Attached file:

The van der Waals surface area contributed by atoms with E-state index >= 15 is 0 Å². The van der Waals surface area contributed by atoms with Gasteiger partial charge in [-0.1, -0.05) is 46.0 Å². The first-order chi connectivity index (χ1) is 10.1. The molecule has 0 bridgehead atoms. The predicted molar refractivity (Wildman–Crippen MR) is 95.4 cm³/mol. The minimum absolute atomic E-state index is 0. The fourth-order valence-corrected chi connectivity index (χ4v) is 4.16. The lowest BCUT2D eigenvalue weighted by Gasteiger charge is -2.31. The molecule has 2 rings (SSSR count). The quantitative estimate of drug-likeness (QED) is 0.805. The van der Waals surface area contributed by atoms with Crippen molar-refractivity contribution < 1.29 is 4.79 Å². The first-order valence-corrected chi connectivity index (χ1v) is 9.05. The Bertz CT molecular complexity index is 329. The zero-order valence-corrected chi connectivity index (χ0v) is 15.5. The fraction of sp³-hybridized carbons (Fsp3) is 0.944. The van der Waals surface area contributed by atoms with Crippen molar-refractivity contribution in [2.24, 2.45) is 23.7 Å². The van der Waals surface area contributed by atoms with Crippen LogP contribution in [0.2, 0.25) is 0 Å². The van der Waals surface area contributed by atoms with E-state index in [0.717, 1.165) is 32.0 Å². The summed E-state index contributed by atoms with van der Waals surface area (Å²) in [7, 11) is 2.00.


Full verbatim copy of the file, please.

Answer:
The van der Waals surface area contributed by atoms with E-state index >= 15 is 0 Å². The van der Waals surface area contributed by atoms with Gasteiger partial charge in [-0.1, -0.05) is 46.0 Å². The first-order chi connectivity index (χ1) is 10.1. The molecule has 0 bridgehead atoms. The predicted molar refractivity (Wildman–Crippen MR) is 95.4 cm³/mol. The minimum absolute atomic E-state index is 0. The fourth-order valence-corrected chi connectivity index (χ4v) is 4.16. The lowest BCUT2D eigenvalue weighted by Gasteiger charge is -2.31. The molecule has 2 rings (SSSR count). The quantitative estimate of drug-likeness (QED) is 0.805. The van der Waals surface area contributed by atoms with Crippen molar-refractivity contribution < 1.29 is 4.79 Å². The first-order valence-corrected chi connectivity index (χ1v) is 9.05. The Bertz CT molecular complexity index is 329. The zero-order valence-corrected chi connectivity index (χ0v) is 15.5. The fraction of sp³-hybridized carbons (Fsp3) is 0.944. The van der Waals surface area contributed by atoms with Crippen molar-refractivity contribution in [2.24, 2.45) is 23.7 Å². The van der Waals surface area contributed by atoms with Crippen LogP contribution in [0.2, 0.25) is 0 Å². The van der Waals surface area contributed by atoms with E-state index in [0.717, 1.165) is 32.0 Å². The summed E-state index contributed by atoms with van der Waals surface area (Å²) in [7, 11) is 2.00.